February 8, 2023

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‘Cassandro’ review: Gael Garcia Bernal is a lovable luchador

4 min read

For nearly a century, exoticos have been the clowns of Mexican wrestling: silly, queer-coded characters in strange drag who pranced about the ring to entertain homophobic crowds. All these confounding stereotypes have long been part of the tradition of lucha libre – the country’s second most popular sport after football. Because Mexican wrestling matches are treated like an elaborate allegory of good vs. evil, the outsiders always lose to their more macho opponents. Until Cassandro, an openly gay fighter whose outsized personality and extraordinary success feels film-ready.

Oscar winner Roger Ross Williams (“Life, Animated”) not only knows this, but has special insight into his story, having profiled Saul Armendariz in “The Man Without a Mask,” for his 2016 short film of the same name. Buoyed by the dream casting of Mexican star Gael García Bernal as a “lucha libre libres,” “Cassandro” carries a kind of instant credibility, which Williams defends by eschewing any trace of camp, opting instead for designated, respectable cinematography and a “fences.” Wistful Horn score from composer Marcelo Zervos. The director understated the character’s inherent showmanship by instructing costume designer Mariestela Fernández not to overdo it with sequins. Like the troweled-on mascara in “The Eyes of Tammy Faye,” being right can actually be less convincing.

To that end, Bernal believes that the character’s signature blonde hairstyle (parted on the side, topped with a glam-rock pompadour) is practically the only giveaway of Saul’s homosexuality. There’s no lusty wrists or “Yas Beach” repartee, though it’s easy to imagine another filmmaker playing “Cassandro” for comedy, a la “Blades of Glory,” with some cringe-y, queeny impersonation called for. In Williams’ hands, the laughs never come at Saul’s expense, ironic as this premise might seem to the audience. Lucadores are entertainers, first and foremost, and celebrate “Cassandro” while taking Armendariz’s accomplishments seriously.

When we first meet him — in the ring, of course — Saul is competing as “El Topo,” a rudo (bad guy, to lose to more respectable tecnico wrestlers). Tired of being dumped and humiliated every night, Saul convinces Sabrina (Roberta Colindrez) to be his trainer. He wants to win for a change, and while the codes are clear, he creates a new character, Cassandro, inspired by the telenovela title diva “Cassandra”. Saul designs his own dress, cutting out a leopard-print to match his mother’s (Perla de la Rosa) and personality.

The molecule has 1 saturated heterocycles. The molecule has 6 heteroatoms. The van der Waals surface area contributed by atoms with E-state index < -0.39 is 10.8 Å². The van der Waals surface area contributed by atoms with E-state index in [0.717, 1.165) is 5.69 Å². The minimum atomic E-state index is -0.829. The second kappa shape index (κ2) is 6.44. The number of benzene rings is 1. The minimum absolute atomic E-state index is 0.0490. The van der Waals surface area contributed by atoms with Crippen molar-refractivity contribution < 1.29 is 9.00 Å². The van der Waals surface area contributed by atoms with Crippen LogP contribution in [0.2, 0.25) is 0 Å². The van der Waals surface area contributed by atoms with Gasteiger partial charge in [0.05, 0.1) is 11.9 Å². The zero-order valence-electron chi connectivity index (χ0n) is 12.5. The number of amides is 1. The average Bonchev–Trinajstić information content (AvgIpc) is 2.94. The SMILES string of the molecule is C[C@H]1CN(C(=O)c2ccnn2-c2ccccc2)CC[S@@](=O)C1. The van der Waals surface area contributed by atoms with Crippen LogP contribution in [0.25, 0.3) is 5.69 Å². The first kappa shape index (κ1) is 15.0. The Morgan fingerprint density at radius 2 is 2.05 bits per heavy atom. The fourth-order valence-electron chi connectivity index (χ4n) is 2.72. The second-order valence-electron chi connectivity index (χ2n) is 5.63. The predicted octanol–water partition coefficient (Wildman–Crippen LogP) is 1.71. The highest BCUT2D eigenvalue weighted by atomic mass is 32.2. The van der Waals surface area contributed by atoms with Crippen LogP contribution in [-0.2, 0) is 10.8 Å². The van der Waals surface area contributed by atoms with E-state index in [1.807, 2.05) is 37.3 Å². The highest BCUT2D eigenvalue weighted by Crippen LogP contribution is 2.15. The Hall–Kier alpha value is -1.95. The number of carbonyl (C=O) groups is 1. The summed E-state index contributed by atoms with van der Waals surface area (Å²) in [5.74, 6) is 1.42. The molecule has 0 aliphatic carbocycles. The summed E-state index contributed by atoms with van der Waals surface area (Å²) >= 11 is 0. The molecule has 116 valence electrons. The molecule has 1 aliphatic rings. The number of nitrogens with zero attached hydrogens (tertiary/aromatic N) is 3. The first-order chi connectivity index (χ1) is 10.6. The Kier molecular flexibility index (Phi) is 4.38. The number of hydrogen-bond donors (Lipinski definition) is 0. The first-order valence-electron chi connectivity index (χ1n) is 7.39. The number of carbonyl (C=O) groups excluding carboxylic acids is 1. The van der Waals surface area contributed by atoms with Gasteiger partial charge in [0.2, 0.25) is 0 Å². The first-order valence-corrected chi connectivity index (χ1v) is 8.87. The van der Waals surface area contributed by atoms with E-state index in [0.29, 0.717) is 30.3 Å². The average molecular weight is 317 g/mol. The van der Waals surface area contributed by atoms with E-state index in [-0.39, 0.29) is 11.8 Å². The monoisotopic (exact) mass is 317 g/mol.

Saul still lives at home (in Juarez, just across the border from El Paso), where his mother does her best to support him, though not secretly blaming Saul for his father’s departure (the deadbeat was married to another woman, so rather than waiting on that road anyway). was nothing more than a disappointment). “Cassandro,” which Williams co-wrote with documentary editor David Teague, features flashbacks to Saul’s childhood, allowing the audience to understand the many layers of shame he carries — not just for his impossible-to-repress queer identity, but also for his own father ( Robert Salas) to be abandoned and rejected.

Much is made against Saul, who practices a homosexual sport in a conservative Catholic society, and yet, “Cassandro” plays down the conflict — which is to say, whenever an obstacle comes, Saul overcomes it without much difficulty. For example, Sabrina wants the ring-master to win this new exotico as soon as Saul exposes Cassandro. And so he did. “Don’t mess with our traditions,” grumbles one challenger, but whenever a promoter sees the crowd cheering for Cassandro (exoticos are usually booed), he forces the match to go to Saul. From there, he continues to win until he is invited to Mexico City to compete against the legendary El Hijo del Santo (who plays himself).

That climactic showdown looks fake, but that’s kind of the point, and Bernal’s body slams, spins and piledrivers are fun to watch. Most of Mexican wrestling is rigged anyway — in the sense that the moves are faked and the results are predetermined — which means that Cassandro should have just embraced the sport by those who run it. Considering Cassandro changed the face of Mexican wrestling (he revealed his face, for one, and also his sexuality), and yet the feud remains relatively low-key, as if Williams believed the homophobia portrayed would perpetuate it.

On his way to gay hero-hood, Saul has two men in his life whom he wants to conquer: first, his father, and second, a fellow wrestler, Gerardo, aka “El Comandante” (Raul Castillo), who is closeted and has scenes between the two lovers. Touching, but sad, as we realize that their emotions can only be fed in secret. The more famous Cassandro becomes, the more Gerardo fears being discovered. As for their relationship, the movie presents its own “Brokeback Mountain”-esque look at gay men in a hyper-masculine setting. And in Cassandro, we see a role model for those who get a special thrill from seeing sweaty men in spandex.

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